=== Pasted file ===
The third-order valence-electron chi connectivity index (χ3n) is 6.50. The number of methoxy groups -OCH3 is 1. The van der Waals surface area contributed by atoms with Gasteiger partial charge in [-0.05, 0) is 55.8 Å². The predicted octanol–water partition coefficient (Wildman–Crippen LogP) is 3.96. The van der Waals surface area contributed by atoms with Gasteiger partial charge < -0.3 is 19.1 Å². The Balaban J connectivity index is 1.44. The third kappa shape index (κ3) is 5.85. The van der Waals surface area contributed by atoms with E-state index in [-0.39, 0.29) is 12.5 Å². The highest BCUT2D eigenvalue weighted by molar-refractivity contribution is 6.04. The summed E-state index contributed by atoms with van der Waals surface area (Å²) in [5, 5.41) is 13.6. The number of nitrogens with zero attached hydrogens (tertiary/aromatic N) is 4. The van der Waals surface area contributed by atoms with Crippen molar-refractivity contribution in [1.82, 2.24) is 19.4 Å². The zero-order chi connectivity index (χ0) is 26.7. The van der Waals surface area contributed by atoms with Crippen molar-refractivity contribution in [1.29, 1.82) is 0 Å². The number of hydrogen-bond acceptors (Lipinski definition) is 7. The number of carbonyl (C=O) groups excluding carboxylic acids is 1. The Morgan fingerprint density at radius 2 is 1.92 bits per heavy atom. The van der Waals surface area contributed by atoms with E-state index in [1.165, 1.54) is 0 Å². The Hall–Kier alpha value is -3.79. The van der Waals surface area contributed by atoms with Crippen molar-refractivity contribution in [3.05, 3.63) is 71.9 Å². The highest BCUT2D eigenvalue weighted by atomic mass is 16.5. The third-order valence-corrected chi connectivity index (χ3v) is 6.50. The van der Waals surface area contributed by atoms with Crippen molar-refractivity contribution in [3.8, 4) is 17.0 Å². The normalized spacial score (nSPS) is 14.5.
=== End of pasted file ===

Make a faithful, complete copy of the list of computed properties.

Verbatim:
The third-order valence-electron chi connectivity index (χ3n) is 6.50. The number of methoxy groups -OCH3 is 1. The van der Waals surface area contributed by atoms with Gasteiger partial charge in [-0.05, 0) is 55.8 Å². The predicted octanol–water partition coefficient (Wildman–Crippen LogP) is 3.96. The van der Waals surface area contributed by atoms with Gasteiger partial charge < -0.3 is 19.1 Å². The Balaban J connectivity index is 1.44. The third kappa shape index (κ3) is 5.85. The van der Waals surface area contributed by atoms with E-state index in [-0.39, 0.29) is 12.5 Å². The highest BCUT2D eigenvalue weighted by molar-refractivity contribution is 6.04. The summed E-state index contributed by atoms with van der Waals surface area (Å²) in [5, 5.41) is 13.6. The number of nitrogens with zero attached hydrogens (tertiary/aromatic N) is 4. The van der Waals surface area contributed by atoms with Crippen molar-refractivity contribution in [1.82, 2.24) is 19.4 Å². The zero-order chi connectivity index (χ0) is 26.7. The van der Waals surface area contributed by atoms with Crippen molar-refractivity contribution in [1.29, 1.82) is 0 Å². The number of hydrogen-bond acceptors (Lipinski definition) is 7. The number of carbonyl (C=O) groups excluding carboxylic acids is 1. The Morgan fingerprint density at radius 2 is 1.92 bits per heavy atom. The van der Waals surface area contributed by atoms with E-state index in [1.165, 1.54) is 0 Å². The Hall–Kier alpha value is -3.79. The van der Waals surface area contributed by atoms with Crippen molar-refractivity contribution in [3.05, 3.63) is 71.9 Å². The highest BCUT2D eigenvalue weighted by atomic mass is 16.5. The third-order valence-corrected chi connectivity index (χ3v) is 6.50. The van der Waals surface area contributed by atoms with Crippen molar-refractivity contribution in [3.8, 4) is 17.0 Å². The normalized spacial score (nSPS) is 14.5.